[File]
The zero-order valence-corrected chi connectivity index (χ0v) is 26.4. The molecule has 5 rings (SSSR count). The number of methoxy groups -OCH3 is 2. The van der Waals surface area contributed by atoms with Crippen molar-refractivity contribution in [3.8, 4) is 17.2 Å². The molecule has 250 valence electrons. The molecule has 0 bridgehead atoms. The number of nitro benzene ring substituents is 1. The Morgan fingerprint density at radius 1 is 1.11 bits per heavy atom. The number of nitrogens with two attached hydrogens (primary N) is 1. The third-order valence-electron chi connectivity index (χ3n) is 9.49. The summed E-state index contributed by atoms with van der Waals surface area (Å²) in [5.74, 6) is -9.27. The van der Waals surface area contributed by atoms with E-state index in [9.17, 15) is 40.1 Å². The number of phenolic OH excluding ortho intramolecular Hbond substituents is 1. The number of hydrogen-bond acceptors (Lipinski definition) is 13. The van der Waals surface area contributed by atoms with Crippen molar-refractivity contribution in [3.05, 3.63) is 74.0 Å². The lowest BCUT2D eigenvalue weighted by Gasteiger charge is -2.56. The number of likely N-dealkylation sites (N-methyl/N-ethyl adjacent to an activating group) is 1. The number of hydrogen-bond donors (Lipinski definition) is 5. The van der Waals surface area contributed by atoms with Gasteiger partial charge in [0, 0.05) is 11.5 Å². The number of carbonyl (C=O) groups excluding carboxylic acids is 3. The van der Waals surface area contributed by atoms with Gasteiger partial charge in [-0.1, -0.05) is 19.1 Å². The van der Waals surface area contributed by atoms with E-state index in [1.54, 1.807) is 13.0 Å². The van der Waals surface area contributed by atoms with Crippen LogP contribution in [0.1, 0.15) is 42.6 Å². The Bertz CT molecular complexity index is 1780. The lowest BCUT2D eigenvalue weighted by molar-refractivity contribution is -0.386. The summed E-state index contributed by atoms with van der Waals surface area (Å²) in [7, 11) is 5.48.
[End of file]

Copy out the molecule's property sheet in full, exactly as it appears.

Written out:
The zero-order valence-corrected chi connectivity index (χ0v) is 26.4. The molecule has 5 rings (SSSR count). The number of methoxy groups -OCH3 is 2. The van der Waals surface area contributed by atoms with Crippen molar-refractivity contribution in [3.8, 4) is 17.2 Å². The molecule has 250 valence electrons. The molecule has 0 bridgehead atoms. The number of nitro benzene ring substituents is 1. The Morgan fingerprint density at radius 1 is 1.11 bits per heavy atom. The number of nitrogens with two attached hydrogens (primary N) is 1. The third-order valence-electron chi connectivity index (χ3n) is 9.49. The summed E-state index contributed by atoms with van der Waals surface area (Å²) in [5.74, 6) is -9.27. The van der Waals surface area contributed by atoms with E-state index in [9.17, 15) is 40.1 Å². The number of phenolic OH excluding ortho intramolecular Hbond substituents is 1. The number of hydrogen-bond acceptors (Lipinski definition) is 13. The van der Waals surface area contributed by atoms with Crippen molar-refractivity contribution in [3.05, 3.63) is 74.0 Å². The lowest BCUT2D eigenvalue weighted by Gasteiger charge is -2.56. The number of likely N-dealkylation sites (N-methyl/N-ethyl adjacent to an activating group) is 1. The number of hydrogen-bond donors (Lipinski definition) is 5. The van der Waals surface area contributed by atoms with Gasteiger partial charge in [0, 0.05) is 11.5 Å². The number of carbonyl (C=O) groups excluding carboxylic acids is 3. The van der Waals surface area contributed by atoms with Gasteiger partial charge in [-0.1, -0.05) is 19.1 Å². The van der Waals surface area contributed by atoms with E-state index in [1.54, 1.807) is 13.0 Å². The van der Waals surface area contributed by atoms with Crippen LogP contribution in [0.1, 0.15) is 42.6 Å². The Bertz CT molecular complexity index is 1780. The lowest BCUT2D eigenvalue weighted by molar-refractivity contribution is -0.386. The summed E-state index contributed by atoms with van der Waals surface area (Å²) in [7, 11) is 5.48.